It’s been quite a while since I wrote about Huawei. At one point they were sort of a perennial punching bag at this blog, an easy villain who couldn’t really fight back. I first learned about Huawei about eight years ago when Sprint was being tossed around like a volleyball. Those were some dark times for this blog, I’ll say that. We almost got consumed by that story.
Huawei is selling its smartphone business
According to a report by the Associated Press (link goes to the Houston Chronicle) Huawei is attempting to sell off its Honor phone line to a consortium of other Chinese businesses. This would separate the phone and network equipment parts of the business and hopefully allow Honor phones to be sold in much of the world.
Huawei phones, once the free phone of choice for carriers like AT&T and Verizon, have fallen out of favor because of accusations from the US and other governments. While all Chinese companies are tied to the Chinese government at some level, it’s believed that Huawei has operated as a de facto part of the Chinese military, potentially spying on communications traffic through its network backbone equipment.
Will it make a difference?
If Huawei sells its phone business, the new owner will have to prove that the hardware is safe and free of malware and spyware. That probably means a new generation of phones. That also means a large investment from the new owner in manufacturing and design, and several years of research and development. Even in the best possible case, phones that could potentially meet global needs would be years away.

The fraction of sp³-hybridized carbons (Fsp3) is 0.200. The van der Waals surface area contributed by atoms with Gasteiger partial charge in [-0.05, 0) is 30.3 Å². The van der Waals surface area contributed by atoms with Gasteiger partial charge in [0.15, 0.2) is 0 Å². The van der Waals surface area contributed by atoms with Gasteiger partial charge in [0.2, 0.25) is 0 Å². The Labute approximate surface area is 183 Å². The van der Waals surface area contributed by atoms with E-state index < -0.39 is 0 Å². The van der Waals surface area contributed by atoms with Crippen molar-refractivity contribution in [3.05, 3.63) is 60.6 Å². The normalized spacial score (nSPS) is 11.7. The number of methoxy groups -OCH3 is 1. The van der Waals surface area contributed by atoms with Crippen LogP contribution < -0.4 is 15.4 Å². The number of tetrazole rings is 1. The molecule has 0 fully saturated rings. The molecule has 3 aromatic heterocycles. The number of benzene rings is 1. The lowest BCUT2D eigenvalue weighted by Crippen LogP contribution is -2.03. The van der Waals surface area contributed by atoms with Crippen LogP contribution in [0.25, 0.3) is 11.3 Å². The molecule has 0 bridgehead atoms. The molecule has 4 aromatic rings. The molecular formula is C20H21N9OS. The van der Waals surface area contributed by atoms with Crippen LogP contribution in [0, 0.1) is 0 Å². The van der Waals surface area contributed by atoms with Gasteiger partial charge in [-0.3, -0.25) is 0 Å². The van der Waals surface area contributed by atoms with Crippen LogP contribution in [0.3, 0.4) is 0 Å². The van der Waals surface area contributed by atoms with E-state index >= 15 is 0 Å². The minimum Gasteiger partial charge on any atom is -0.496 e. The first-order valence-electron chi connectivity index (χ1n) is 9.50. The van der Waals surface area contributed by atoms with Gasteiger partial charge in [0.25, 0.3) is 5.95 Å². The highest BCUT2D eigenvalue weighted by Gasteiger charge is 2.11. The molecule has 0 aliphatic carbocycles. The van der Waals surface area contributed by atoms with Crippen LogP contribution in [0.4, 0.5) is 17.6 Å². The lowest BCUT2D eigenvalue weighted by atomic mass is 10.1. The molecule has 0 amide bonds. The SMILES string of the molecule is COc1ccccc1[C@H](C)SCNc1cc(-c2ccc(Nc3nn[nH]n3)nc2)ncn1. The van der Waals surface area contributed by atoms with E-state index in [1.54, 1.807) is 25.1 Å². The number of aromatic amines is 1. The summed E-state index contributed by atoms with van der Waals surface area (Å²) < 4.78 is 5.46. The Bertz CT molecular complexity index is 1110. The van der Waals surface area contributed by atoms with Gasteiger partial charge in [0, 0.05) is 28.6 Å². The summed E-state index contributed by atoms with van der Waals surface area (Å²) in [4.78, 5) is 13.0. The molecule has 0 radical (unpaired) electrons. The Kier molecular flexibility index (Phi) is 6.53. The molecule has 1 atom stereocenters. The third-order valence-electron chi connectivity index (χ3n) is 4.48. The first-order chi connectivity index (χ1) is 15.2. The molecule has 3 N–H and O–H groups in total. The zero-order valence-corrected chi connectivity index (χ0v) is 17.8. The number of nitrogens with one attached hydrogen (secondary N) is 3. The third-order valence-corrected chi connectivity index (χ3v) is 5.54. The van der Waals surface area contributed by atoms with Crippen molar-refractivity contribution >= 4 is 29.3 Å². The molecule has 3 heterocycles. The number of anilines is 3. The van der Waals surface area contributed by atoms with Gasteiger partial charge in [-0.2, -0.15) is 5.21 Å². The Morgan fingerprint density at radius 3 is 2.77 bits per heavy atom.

In the meantime, the new company would still be prohibited from using Google’s Android operating system or any of its apps. This is what has driven Huawei from the global market. There’s been a ban on selling any US technology to Huawei and that includes Android.
So in the end I think this won’t make a difference. I think the smartphone market moves so fast that four years away from global sales will simply do Honor (or whatever the new company calls it) in. I do think it will take that long before new products can come to the US.
What about Huawei’s network business?
Without the smartphone business, Huawei can only focus on network backbone equipment. It’s still popular in some parts of the world. Most countries aligned with the US and Europe have outlawed it because of security concerns. So, it’s hard to know that Huawei will even survive.
The corporate world in China is very different from that of the US, though. The likely move here is that Huawei will rebrand itself or disguise itself. Regulators all over the world will be looking at new hardware from new companies. It may well be disguised Huawei hardware. They’ll have to be vigilant and careful.
In the meantime, things in the US won’t change much. Cell carriers barely missed a step when Huawei phones were taken off the market. I don’t think they’re really worried.
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